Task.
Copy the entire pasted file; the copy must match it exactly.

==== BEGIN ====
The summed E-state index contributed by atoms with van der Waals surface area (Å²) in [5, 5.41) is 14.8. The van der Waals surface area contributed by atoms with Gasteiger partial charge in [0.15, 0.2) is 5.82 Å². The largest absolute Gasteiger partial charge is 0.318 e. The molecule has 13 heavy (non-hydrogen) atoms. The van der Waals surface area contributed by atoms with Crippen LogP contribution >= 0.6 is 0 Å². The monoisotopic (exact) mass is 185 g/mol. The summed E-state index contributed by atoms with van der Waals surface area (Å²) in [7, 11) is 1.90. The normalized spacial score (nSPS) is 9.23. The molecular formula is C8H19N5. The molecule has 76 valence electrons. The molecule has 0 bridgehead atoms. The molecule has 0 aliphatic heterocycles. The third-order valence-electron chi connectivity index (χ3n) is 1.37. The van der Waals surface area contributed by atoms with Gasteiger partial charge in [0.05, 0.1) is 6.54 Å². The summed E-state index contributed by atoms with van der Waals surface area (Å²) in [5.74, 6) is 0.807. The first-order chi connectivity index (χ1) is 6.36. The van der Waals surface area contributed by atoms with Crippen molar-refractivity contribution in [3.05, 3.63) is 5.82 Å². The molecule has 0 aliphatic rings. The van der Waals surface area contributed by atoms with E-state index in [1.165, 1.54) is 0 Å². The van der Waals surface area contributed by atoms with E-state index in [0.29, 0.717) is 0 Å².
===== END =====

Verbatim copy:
The summed E-state index contributed by atoms with van der Waals surface area (Å²) in [5, 5.41) is 14.8. The van der Waals surface area contributed by atoms with Gasteiger partial charge in [0.15, 0.2) is 5.82 Å². The largest absolute Gasteiger partial charge is 0.318 e. The molecule has 13 heavy (non-hydrogen) atoms. The van der Waals surface area contributed by atoms with Crippen LogP contribution >= 0.6 is 0 Å². The monoisotopic (exact) mass is 185 g/mol. The summed E-state index contributed by atoms with van der Waals surface area (Å²) in [7, 11) is 1.90. The normalized spacial score (nSPS) is 9.23. The molecular formula is C8H19N5. The molecule has 76 valence electrons. The molecule has 0 bridgehead atoms. The molecule has 0 aliphatic heterocycles. The third-order valence-electron chi connectivity index (χ3n) is 1.37. The van der Waals surface area contributed by atoms with Gasteiger partial charge in [0.05, 0.1) is 6.54 Å². The summed E-state index contributed by atoms with van der Waals surface area (Å²) in [5.74, 6) is 0.807. The first-order chi connectivity index (χ1) is 6.36. The van der Waals surface area contributed by atoms with Crippen molar-refractivity contribution in [3.05, 3.63) is 5.82 Å². The molecule has 0 aliphatic rings. The van der Waals surface area contributed by atoms with E-state index in [1.165, 1.54) is 0 Å². The van der Waals surface area contributed by atoms with E-state index in [0.29, 0.717) is 0 Å².